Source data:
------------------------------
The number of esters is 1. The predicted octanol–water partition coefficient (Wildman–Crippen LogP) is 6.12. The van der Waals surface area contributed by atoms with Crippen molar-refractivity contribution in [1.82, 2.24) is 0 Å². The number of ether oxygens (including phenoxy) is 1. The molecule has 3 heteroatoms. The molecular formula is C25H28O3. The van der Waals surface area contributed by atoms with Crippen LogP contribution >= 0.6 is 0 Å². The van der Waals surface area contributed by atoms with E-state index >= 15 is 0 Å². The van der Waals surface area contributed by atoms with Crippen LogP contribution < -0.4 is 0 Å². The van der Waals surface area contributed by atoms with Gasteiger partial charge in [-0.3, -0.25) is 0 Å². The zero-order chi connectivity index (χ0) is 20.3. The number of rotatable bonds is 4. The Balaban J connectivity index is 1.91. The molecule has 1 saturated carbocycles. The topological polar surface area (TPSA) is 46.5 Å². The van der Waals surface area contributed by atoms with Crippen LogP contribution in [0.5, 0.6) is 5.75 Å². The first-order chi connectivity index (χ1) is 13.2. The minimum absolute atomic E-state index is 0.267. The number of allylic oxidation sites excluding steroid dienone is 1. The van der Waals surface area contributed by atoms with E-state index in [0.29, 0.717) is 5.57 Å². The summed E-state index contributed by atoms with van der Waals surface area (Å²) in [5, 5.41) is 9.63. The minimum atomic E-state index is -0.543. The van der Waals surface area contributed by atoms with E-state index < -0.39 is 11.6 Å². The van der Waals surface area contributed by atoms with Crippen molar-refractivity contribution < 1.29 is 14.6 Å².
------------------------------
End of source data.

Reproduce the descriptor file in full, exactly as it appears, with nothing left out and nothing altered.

The number of esters is 1. The predicted octanol–water partition coefficient (Wildman–Crippen LogP) is 6.12. The van der Waals surface area contributed by atoms with Crippen molar-refractivity contribution in [1.82, 2.24) is 0 Å². The number of ether oxygens (including phenoxy) is 1. The molecule has 3 heteroatoms. The molecular formula is C25H28O3. The van der Waals surface area contributed by atoms with Crippen LogP contribution >= 0.6 is 0 Å². The van der Waals surface area contributed by atoms with E-state index >= 15 is 0 Å². The van der Waals surface area contributed by atoms with Crippen LogP contribution < -0.4 is 0 Å². The van der Waals surface area contributed by atoms with Gasteiger partial charge in [-0.3, -0.25) is 0 Å². The zero-order chi connectivity index (χ0) is 20.3. The number of rotatable bonds is 4. The Balaban J connectivity index is 1.91. The molecule has 1 saturated carbocycles. The topological polar surface area (TPSA) is 46.5 Å². The van der Waals surface area contributed by atoms with Crippen LogP contribution in [0.5, 0.6) is 5.75 Å². The first-order chi connectivity index (χ1) is 13.2. The minimum absolute atomic E-state index is 0.267. The number of allylic oxidation sites excluding steroid dienone is 1. The van der Waals surface area contributed by atoms with E-state index in [0.29, 0.717) is 5.57 Å². The summed E-state index contributed by atoms with van der Waals surface area (Å²) in [5, 5.41) is 9.63. The minimum atomic E-state index is -0.543. The van der Waals surface area contributed by atoms with E-state index < -0.39 is 11.6 Å². The van der Waals surface area contributed by atoms with Crippen molar-refractivity contribution < 1.29 is 14.6 Å².